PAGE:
Exploring Kings Park will see you immersed in a wilderness in the middle of the WA capital.

Start at the visitor centre to pick up a map, then follow the path down to the large, silver arch which marks the entrance of the Botanic Garden, turning right at the entrance. Soon you’ll come to a stand of boab trees including Gija Jumulu, the giant boab, which was moved from its natural habitat in the Kimberley to Kings Park. Follow the path through the tuart trees (a remnant of the original vegetation) where you’ll see the Pioneer Women’s Memorial lake and statue to your right. Just before the viewing bridge is the Mt Eliza Lookout which gives views over the meeting of the Swan and Canning Rivers. At the end of the walkway follow the signs for Roe Gardens and the Place of Reflection where the path joins Forest Drive. After approximately 300m bear left into the Broadwalk, a long, narrow sweep of lawn reminiscent of a grand English country estate. You can climb the DNA tower to catch a glimpse of the Indian Ocean to the west, named for its resemblance to the double helix of a DNA molecule. At the end of the Broadwalk swing right to head towards the Saw Ave Picnic Area, then take the dual-use path through bushland, fullof wildflowers in spring, up to the Lotterywest Family Area. Follow the signs back to the visitor centre.  

Walpole to Peaceful Bay

Distance: 63km one way  Time: 3 days  Difficulty: Medium

Anyone walking in Western Australia must attempt a section of the mighty Bibbulman Track, stretching 1000km from Kalamunda in the Perth Hills, to Albany on the south coast. Naturally the track offers landscapes for every taste and many ways to tackle it, from self-sufficient camping adventures to fully guided walks or relaxed day walks from a township base. The section from Walpole to Peaceful Bay encompasses some of the best scenery in WA – the massive red tingle trees of Walpole, tranquil Frankland River and magnificent coastal views from Conspicuous Cliff and Rame Head. 

Yep, we reckon Peaceful Bay lives up to its moniker and is a fitting end-point for this three-day coastal trek.

The first day starts with a walk through heathland above Walpole Inlet before climbing to Hilltop Lookout
with spectacular views of over a cloak of karri and marri forest to Walpole and Nornalup inlets and the southern ocean beyond. In the forest beyond lies the Giant Tingle Tree, the largest on the track. Hollowed out by fire, its giant buttresses could swallow a car. The red tingles (Eucalyptus jacksonii), found only in south-west WA, are wonderfully knobbly and broad trees that can grow to 75m tall and 24m round. Full of character, they seem just about to lean over and impart some sage advice. Frankland River campsite has a comfortable hut on the riverbank to rest before the second day of walking in tingle and karri forest on the way to the Valley of the Giants, where there is a magical walkway in the forest canopy. The third day is marked by the transition from forest to coastal heathlands and culminates in the high dunes and wild waves of the southern ocean at Conspicuous Beach. The final day’s route to the shallow, turquoise waters of Peaceful Bay traverses coastal scrub filled with wildflowers, rugged beaches and granite headlands.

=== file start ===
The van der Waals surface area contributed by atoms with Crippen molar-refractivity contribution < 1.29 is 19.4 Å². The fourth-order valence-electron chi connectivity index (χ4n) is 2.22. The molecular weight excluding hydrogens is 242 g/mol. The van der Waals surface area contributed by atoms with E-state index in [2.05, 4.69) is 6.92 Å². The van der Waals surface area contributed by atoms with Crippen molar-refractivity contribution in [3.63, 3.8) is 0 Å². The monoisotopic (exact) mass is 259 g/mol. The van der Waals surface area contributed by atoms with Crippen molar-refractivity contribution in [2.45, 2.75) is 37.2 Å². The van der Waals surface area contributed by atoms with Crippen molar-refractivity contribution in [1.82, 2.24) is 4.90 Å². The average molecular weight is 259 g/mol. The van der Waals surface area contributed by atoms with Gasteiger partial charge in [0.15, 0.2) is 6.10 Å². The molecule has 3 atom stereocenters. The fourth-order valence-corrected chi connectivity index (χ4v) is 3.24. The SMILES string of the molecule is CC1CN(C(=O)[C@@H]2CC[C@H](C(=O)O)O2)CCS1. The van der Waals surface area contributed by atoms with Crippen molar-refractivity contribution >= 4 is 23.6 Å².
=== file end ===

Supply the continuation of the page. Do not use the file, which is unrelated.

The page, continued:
Check with Walpole Visitor Information Centre for help with transfers. See for detailed maps and guides.  

The Loop Trail

Distance: 8km circuit   Time: 3–4 hours  Difficulty: Medium

This rugged walk follows the course of the Murchison River deep in Kalbarri National Park where it loops back on itself. It’s well worth taking the time to explore this arid elemental landscape away from the crowds at the popular landmarks and new 100m-high skywalk at West Loop. Look out for reptiles such as the thorny devil or sand goanna and dainty wildflowers in spring.

A couple enjoying their high viewpoint while walking The Loop, Kalbarri National Park
A couple enjoying their high viewpoint while walking The Loop, Kalbarri National Park. Tourism Western Australia

The park’s red-and-white banded gorges are made up of sedimentary rock called Tumblagooda Sandstone. These striking horizontal layers of sand were deposited 400 million years ago and have eroded into shapes such as Nature’s Window, a rock arch that frames a view of the riverbed below
and marks the start of this trail. The first third of the walk follows the cliff top before descending steeply to a beach at the bottom of the gorge. The next third is a bit more tricky, scrambling along riverside ledges, before the route opens up to traverse the sandy riverbank and gnarled gum trees for the final section. Be sure to stop for a swim or picnic before climbing out of the gorge back to Nature’s Window.

This walk can be extremely hot in summer and you must carry plenty of water with you. Many tourists have been evacuated from this park because they have been unprepared for the conditions. Try to walk in the cool of the early morning before the mercury rises – the softer light will reveal all the subtleties of the coloured stone. The river usually flows after rains in autumn or winter but may dry up to a series of pools in summer. It can also flood at any time if there has been heavy rain inland – if necessary, rangers will close the park.